For many young people with disabilities, finding reciprocal, age-appropriate peer relationships at the adolescent and young adult level can be difficult, but it can and does happen. Through consistent social skills therapy over a period of 3.5 years, I was able to learn the skills to help me become more confident socially around my peers and to form successful and meaningful relationships with them. I had to learn skills such as how to have a reciprocal conversation, how to read body language, tone of voice, and facial expression, how to make eye contact, and how to discern people’s true intentions. Today, I have a small group of friends, and I am happy to say, those friendships are truly mutual and meaningful for all involved.
Even beyond friendships, the matter of love, intimacy, and romantic relationships for individuals with disabilities is possible. Love, intimacy, and romantic relationships may require direct social skills coaching to learn what types of behaviors are appropriate, when, and in what environments. It is also important to know what types of behaviors are inappropriate, what types of behaviors are safe or unsafe, how to stay safe in a relationship, and what to do if a partner or someone else ever threatens you or makes you feel unsafe.
Just as with learning about peer relationships, I have learned from several peers in my life about love and romantic relationships. Some teens and young adults with disabilities may not want to go directly to their parents or a caregiver to talk about relationships. Similar to typically developing young adults, they may choose to turn to friends, siblings, or even outlets like the internet, movies, and television to understand the ins and outs of romantic relationships and love.
Romantic Love Is not a Gauge for Fulfillment
Just because someone has a disability, it does not mean that he or she cannot understand love and does not think about it or have any interest in it. Some may, some may not. It all depends on the individual. I would caution parents on the idea that a young adult has to find a romantic partner or be in a committed relationship to be happy. Although you may find yourself wanting what is perceived as “the typical course of life” for your child, try to remember that it is okay if that does not happen. Your child can still find plenty of fulfillment in other ways. Although I have never found myself in a committed relationship, I find myself very happy and fulfilled in life with two part-time jobs, a wonderful family, great friends, a nice condo where I can have people over to hang out, the coolest dog ever (if I do say so myself) and plenty of social involvement.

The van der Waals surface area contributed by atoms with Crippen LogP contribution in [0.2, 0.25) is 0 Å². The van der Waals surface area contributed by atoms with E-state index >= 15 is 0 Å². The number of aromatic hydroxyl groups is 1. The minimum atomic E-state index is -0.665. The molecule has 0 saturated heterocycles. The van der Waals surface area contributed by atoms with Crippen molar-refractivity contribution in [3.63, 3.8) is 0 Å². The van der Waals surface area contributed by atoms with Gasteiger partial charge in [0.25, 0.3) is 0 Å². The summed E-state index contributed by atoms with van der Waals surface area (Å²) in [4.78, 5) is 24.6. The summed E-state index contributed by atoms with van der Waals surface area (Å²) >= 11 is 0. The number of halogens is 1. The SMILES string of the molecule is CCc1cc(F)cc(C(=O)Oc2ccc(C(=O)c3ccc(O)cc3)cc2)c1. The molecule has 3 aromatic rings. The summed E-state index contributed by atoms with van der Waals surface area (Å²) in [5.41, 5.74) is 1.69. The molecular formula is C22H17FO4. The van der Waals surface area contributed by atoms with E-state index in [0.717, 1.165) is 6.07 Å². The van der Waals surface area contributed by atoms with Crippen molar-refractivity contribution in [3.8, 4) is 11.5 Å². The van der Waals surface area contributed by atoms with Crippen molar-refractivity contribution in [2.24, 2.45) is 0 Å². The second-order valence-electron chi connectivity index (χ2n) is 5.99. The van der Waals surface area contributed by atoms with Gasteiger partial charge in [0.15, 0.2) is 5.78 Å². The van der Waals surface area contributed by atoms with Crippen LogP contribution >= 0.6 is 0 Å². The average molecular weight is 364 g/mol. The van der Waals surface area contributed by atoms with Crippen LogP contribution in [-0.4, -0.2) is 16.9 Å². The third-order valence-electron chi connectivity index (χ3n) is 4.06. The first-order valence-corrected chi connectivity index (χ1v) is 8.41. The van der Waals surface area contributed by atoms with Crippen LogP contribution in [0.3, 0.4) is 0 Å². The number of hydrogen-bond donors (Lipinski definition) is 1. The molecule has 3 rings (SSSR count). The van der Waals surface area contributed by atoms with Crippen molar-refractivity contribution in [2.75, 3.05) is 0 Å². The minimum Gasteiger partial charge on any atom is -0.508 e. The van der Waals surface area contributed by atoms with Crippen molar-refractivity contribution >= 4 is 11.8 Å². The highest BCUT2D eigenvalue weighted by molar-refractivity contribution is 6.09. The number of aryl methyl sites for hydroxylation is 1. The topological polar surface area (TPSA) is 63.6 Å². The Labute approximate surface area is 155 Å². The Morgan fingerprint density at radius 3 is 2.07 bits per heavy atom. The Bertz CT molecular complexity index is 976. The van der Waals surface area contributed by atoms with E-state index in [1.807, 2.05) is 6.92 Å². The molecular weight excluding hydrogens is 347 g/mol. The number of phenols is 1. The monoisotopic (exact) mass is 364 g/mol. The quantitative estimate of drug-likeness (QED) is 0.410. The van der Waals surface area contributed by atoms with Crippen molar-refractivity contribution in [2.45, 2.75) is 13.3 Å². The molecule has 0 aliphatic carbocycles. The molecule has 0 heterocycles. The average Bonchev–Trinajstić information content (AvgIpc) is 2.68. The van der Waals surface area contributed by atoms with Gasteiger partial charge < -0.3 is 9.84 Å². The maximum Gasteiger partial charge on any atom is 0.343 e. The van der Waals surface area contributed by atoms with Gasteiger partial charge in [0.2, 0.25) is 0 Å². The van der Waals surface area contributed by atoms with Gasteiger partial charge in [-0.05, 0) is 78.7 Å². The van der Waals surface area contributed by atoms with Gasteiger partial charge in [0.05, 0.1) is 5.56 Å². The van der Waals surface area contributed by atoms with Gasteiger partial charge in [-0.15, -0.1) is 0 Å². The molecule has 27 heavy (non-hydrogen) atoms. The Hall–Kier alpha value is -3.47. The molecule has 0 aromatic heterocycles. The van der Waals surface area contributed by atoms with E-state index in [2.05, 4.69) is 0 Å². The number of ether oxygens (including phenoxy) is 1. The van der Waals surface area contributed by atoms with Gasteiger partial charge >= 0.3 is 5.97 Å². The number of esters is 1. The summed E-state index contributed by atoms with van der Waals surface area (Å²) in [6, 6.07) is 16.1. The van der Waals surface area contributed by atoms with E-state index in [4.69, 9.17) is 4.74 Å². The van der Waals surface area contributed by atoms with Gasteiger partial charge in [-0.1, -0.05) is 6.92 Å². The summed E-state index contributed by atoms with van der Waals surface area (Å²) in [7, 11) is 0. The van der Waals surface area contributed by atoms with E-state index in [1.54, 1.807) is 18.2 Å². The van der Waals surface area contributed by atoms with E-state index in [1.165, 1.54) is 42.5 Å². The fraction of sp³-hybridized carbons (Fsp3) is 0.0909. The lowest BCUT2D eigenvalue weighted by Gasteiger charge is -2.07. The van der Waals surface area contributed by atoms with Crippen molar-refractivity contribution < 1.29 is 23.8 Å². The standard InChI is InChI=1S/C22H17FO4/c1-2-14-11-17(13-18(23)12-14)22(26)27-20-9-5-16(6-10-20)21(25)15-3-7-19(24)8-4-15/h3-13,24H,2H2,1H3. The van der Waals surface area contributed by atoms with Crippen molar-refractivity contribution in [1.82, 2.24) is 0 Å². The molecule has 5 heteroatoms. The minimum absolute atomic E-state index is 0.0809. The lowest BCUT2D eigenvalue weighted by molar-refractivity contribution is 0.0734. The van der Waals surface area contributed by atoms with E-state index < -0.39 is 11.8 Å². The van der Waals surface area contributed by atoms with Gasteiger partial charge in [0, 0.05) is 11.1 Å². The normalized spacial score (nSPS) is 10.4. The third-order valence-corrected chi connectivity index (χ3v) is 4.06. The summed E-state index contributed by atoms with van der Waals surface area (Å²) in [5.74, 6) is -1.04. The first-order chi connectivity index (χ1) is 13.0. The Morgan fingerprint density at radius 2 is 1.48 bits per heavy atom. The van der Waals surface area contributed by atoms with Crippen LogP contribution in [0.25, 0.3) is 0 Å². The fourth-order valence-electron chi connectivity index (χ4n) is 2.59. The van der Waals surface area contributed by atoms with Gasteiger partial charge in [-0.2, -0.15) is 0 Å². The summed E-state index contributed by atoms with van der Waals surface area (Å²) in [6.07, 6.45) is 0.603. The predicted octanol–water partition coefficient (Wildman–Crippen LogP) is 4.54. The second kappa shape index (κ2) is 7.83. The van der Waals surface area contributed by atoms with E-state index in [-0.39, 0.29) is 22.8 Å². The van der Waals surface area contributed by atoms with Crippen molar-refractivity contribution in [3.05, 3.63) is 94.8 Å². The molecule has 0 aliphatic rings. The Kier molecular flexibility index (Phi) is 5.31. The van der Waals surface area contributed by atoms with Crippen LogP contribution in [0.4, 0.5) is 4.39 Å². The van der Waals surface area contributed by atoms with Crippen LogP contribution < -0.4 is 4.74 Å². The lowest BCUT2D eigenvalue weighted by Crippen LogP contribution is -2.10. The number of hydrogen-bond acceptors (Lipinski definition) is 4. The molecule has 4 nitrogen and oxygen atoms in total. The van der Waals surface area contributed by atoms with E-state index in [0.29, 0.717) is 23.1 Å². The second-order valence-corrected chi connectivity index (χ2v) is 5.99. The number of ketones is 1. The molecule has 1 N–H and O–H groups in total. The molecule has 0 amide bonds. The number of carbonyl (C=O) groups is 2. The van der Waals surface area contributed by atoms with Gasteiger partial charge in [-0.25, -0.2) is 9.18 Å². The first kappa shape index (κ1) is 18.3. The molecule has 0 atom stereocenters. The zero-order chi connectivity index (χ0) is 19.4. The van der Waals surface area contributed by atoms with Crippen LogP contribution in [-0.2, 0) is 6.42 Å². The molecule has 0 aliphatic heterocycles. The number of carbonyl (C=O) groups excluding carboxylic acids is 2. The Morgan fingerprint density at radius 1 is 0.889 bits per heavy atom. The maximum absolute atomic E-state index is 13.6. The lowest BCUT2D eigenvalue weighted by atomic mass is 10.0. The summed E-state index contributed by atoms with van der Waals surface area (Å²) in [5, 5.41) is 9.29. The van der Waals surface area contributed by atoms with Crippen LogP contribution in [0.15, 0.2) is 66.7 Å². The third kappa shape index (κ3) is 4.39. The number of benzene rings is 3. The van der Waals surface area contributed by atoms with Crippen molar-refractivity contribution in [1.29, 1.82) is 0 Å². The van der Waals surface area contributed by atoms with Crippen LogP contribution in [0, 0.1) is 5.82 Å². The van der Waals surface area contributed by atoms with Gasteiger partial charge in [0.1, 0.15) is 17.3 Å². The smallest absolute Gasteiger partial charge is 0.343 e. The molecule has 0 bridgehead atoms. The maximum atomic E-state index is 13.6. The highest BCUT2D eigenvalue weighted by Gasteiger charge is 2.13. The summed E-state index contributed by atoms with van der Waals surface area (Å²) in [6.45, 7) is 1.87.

It is very important that safe and appropriate behaviors are modeled and expected throughout the individual’s life, and that the young person has at least a couple of responsible, mature role models around him or her who will advocate for and model such behaviors. I can definitely say that if my parents and friends had not taken such an active interest in my life, I would not be doing nearly as well socially as I am today.
Make an Intentional Effort to Establish Meaningful Connections
Area social skills groups, support groups, or peer mentoring programs are great avenues for young adults with disabilities to connect with others and learn about social skills and relationship development. Groups and programs like these may be available in your area for teens and young adults to find reciprocal, age-appropriate peer relationships. If not, you might consider developing your own relationship-building avenues.
Special note: The COVID-19 pandemic has caused many young people, with and without disabilities, to struggle with issues such as possible loneliness, social isolation, depression, and anxiety. Social outreach is doubly difficult due to stay-at home orders and the need for social distancing. Many young people are having to get creative in how they connect with friends and significant others, Social activities which may have previously been in person prior to the pandemic, may now be held on virtual platforms such as Zoom or Google Meet.
Even though our country is going through some very unique times right now, it is very important that individuals develop and maintain meaningful social connections as a way to help them get through and process the feelings they may be experiencing. I have taken to setting up FaceTime dates with friends and family a few times a week, or even just purchasing a little something online and sending it in the mail just to make their day a little brighter. We can still make an effort to remain connected, even in unusual times like these.
Intimate Relationships and Sexual Health: A Curriculum for Teaching Adolescents/Adults with High-Functioning Autism and Other Social Challenges, Catherine Davies and Melissa Dubie. Available: Amazon.com *Please note: Even though this resource is autism-specific, the material can apply to a variety of conditions.
Sex, Sexuality, and the Autism Spectrum, Wendy Lawson. Available: amazon.com *Note: This book is also autism-specific, but is applicable for adolescents and young adults living with a wide variety of conditions.